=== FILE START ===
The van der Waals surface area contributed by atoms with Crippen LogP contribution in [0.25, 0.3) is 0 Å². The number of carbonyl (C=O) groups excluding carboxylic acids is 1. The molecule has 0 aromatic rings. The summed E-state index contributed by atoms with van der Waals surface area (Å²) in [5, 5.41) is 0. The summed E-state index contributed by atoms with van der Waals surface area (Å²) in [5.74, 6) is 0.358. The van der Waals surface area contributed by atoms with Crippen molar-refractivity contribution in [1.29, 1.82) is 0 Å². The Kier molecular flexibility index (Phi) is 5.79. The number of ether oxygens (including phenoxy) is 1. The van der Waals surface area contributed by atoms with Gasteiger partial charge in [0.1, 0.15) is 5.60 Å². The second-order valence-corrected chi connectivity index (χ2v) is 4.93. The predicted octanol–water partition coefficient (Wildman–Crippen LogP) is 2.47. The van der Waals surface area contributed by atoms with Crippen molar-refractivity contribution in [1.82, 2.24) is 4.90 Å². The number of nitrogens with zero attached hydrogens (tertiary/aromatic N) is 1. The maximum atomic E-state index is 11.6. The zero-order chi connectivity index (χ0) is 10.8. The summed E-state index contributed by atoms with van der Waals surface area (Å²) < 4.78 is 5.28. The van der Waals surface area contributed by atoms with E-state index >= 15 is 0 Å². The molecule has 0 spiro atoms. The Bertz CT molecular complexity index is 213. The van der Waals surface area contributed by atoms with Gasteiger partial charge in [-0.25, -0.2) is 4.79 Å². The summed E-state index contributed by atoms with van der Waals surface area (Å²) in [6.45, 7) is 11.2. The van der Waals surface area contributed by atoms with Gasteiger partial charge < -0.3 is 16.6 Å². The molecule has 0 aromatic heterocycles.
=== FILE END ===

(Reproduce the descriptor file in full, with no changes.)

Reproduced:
The van der Waals surface area contributed by atoms with Crippen LogP contribution in [0.25, 0.3) is 0 Å². The number of carbonyl (C=O) groups excluding carboxylic acids is 1. The molecule has 0 aromatic rings. The summed E-state index contributed by atoms with van der Waals surface area (Å²) in [5, 5.41) is 0. The summed E-state index contributed by atoms with van der Waals surface area (Å²) in [5.74, 6) is 0.358. The van der Waals surface area contributed by atoms with Crippen molar-refractivity contribution in [1.29, 1.82) is 0 Å². The Kier molecular flexibility index (Phi) is 5.79. The number of ether oxygens (including phenoxy) is 1. The van der Waals surface area contributed by atoms with Gasteiger partial charge in [0.1, 0.15) is 5.60 Å². The second-order valence-corrected chi connectivity index (χ2v) is 4.93. The predicted octanol–water partition coefficient (Wildman–Crippen LogP) is 2.47. The van der Waals surface area contributed by atoms with Crippen molar-refractivity contribution in [1.82, 2.24) is 4.90 Å². The number of nitrogens with zero attached hydrogens (tertiary/aromatic N) is 1. The maximum atomic E-state index is 11.6. The zero-order chi connectivity index (χ0) is 10.8. The summed E-state index contributed by atoms with van der Waals surface area (Å²) < 4.78 is 5.28. The van der Waals surface area contributed by atoms with E-state index >= 15 is 0 Å². The molecule has 0 spiro atoms. The Bertz CT molecular complexity index is 213. The van der Waals surface area contributed by atoms with Gasteiger partial charge in [-0.25, -0.2) is 4.79 Å². The summed E-state index contributed by atoms with van der Waals surface area (Å²) in [6.45, 7) is 11.2. The van der Waals surface area contributed by atoms with Gasteiger partial charge < -0.3 is 16.6 Å². The molecule has 0 aromatic heterocycles.